- a cultivated, lettucelike plant (Cichorium endivia) of the composite family: its curled, narrow leaves are cooked or blanched and used for salads
- another form of this vegetable with wide, smooth leaves, used as a potherb or in salads
- the young leaves of chicory (sense ) blanched for salads
Origin of endiveMiddle English and amp; Old French ; from Medieval Latin endivia ; from Medieval Greek endivi ; from Classical Latin intibus ; from Classical Greek entybon, probably ; from Egyptian t?-??bt, January (when it is said to grow in Egypt)
- A plant (Cichorium endivia) in the composite family, of South Asian origin, having curled or ruffled leaves with a bitter flavor, cultivated as a salad green.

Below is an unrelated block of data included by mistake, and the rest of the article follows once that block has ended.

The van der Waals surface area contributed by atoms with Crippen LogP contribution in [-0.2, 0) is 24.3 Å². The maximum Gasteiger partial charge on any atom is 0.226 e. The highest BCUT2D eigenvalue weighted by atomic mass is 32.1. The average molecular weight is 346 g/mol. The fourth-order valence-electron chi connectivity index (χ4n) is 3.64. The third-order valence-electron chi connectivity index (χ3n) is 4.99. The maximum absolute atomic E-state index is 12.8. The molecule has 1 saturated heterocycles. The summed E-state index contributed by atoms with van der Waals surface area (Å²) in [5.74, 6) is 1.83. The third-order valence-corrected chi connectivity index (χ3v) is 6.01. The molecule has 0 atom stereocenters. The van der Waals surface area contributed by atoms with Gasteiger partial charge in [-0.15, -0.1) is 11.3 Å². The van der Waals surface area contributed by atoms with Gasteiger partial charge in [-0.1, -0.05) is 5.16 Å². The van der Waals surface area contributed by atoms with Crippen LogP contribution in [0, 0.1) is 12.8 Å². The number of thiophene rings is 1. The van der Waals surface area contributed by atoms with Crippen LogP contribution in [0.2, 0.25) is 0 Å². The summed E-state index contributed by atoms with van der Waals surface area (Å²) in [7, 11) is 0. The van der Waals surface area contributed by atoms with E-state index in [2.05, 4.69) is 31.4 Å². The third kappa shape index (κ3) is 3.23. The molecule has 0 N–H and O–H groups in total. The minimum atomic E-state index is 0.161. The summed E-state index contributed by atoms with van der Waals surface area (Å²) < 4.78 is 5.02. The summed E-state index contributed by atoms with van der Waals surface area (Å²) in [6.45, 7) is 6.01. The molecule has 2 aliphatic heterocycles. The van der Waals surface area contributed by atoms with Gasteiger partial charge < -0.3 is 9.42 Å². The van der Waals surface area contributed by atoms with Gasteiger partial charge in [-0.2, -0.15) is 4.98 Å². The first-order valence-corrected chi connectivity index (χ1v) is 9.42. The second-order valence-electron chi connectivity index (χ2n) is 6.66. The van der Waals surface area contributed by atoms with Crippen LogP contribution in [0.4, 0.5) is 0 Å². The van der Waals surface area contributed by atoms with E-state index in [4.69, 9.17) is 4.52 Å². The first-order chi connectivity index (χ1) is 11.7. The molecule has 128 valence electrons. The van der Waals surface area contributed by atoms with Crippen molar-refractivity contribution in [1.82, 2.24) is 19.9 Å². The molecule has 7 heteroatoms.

- A variety of the common chicory (Cichorium intybus) cultivated to produce a narrow, pointed, blanched cluster of leaves used in salads. Also called Belgian endive, witloof.
Origin of endiveMiddle English, from Old French, from Medieval Latin endivia, from Medieval Greek entubia, pl. diminutive of Greek entubon, from Latin intubus, of unknown origin.
top: Belgian endive
Cichorium endivia var. crispum
(countable and uncountable, plural endives)
From Old French endive, from Medieval Latin *endiva or Late Latin *intibus, perhaps from Byzantine Greek *entybon. Ultimately of uncertain origin, indeed perhaps Egyptian Arabic طوبه (tybi, “January”).